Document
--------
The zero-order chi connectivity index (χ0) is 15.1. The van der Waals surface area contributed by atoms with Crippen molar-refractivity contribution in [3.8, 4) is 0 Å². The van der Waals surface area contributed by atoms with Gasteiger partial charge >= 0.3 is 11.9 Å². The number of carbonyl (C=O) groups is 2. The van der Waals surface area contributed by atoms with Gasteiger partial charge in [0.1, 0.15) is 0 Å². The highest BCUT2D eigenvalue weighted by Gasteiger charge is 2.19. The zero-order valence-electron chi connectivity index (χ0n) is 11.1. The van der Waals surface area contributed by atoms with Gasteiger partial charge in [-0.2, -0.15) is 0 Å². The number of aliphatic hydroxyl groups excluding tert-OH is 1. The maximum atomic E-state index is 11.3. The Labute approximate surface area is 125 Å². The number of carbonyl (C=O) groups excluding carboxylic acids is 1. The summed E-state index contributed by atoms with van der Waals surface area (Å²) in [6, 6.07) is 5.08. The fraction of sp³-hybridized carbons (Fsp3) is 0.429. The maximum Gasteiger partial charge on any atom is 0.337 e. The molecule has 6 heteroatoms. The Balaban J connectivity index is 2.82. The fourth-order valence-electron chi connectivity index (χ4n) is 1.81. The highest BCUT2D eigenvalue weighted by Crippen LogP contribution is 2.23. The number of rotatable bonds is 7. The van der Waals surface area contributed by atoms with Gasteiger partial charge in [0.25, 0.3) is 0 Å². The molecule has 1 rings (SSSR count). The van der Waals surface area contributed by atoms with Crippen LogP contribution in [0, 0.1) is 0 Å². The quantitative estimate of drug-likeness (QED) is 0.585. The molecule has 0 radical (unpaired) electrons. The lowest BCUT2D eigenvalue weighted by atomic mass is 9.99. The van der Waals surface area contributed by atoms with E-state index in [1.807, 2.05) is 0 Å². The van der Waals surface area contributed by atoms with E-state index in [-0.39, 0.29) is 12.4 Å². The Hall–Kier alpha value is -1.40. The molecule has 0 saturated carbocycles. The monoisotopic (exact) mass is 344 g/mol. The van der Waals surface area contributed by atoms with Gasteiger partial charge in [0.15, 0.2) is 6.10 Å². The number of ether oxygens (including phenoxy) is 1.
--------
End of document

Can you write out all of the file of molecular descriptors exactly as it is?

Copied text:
The zero-order chi connectivity index (χ0) is 15.1. The van der Waals surface area contributed by atoms with Crippen molar-refractivity contribution in [3.8, 4) is 0 Å². The van der Waals surface area contributed by atoms with Gasteiger partial charge >= 0.3 is 11.9 Å². The number of carbonyl (C=O) groups is 2. The van der Waals surface area contributed by atoms with Gasteiger partial charge in [0.1, 0.15) is 0 Å². The highest BCUT2D eigenvalue weighted by Gasteiger charge is 2.19. The zero-order valence-electron chi connectivity index (χ0n) is 11.1. The van der Waals surface area contributed by atoms with Gasteiger partial charge in [-0.2, -0.15) is 0 Å². The number of aliphatic hydroxyl groups excluding tert-OH is 1. The maximum atomic E-state index is 11.3. The Labute approximate surface area is 125 Å². The number of carbonyl (C=O) groups excluding carboxylic acids is 1. The summed E-state index contributed by atoms with van der Waals surface area (Å²) in [6, 6.07) is 5.08. The fraction of sp³-hybridized carbons (Fsp3) is 0.429. The maximum Gasteiger partial charge on any atom is 0.337 e. The molecule has 6 heteroatoms. The Balaban J connectivity index is 2.82. The fourth-order valence-electron chi connectivity index (χ4n) is 1.81. The highest BCUT2D eigenvalue weighted by Crippen LogP contribution is 2.23. The number of rotatable bonds is 7. The van der Waals surface area contributed by atoms with Gasteiger partial charge in [0.25, 0.3) is 0 Å². The molecule has 1 rings (SSSR count). The van der Waals surface area contributed by atoms with Crippen LogP contribution in [0, 0.1) is 0 Å². The quantitative estimate of drug-likeness (QED) is 0.585. The molecule has 0 radical (unpaired) electrons. The lowest BCUT2D eigenvalue weighted by atomic mass is 9.99. The van der Waals surface area contributed by atoms with E-state index in [1.807, 2.05) is 0 Å². The van der Waals surface area contributed by atoms with E-state index in [-0.39, 0.29) is 12.4 Å². The Hall–Kier alpha value is -1.40. The molecule has 0 saturated carbocycles. The monoisotopic (exact) mass is 344 g/mol. The van der Waals surface area contributed by atoms with Gasteiger partial charge in [0.15, 0.2) is 6.10 Å². The number of ether oxygens (including phenoxy) is 1.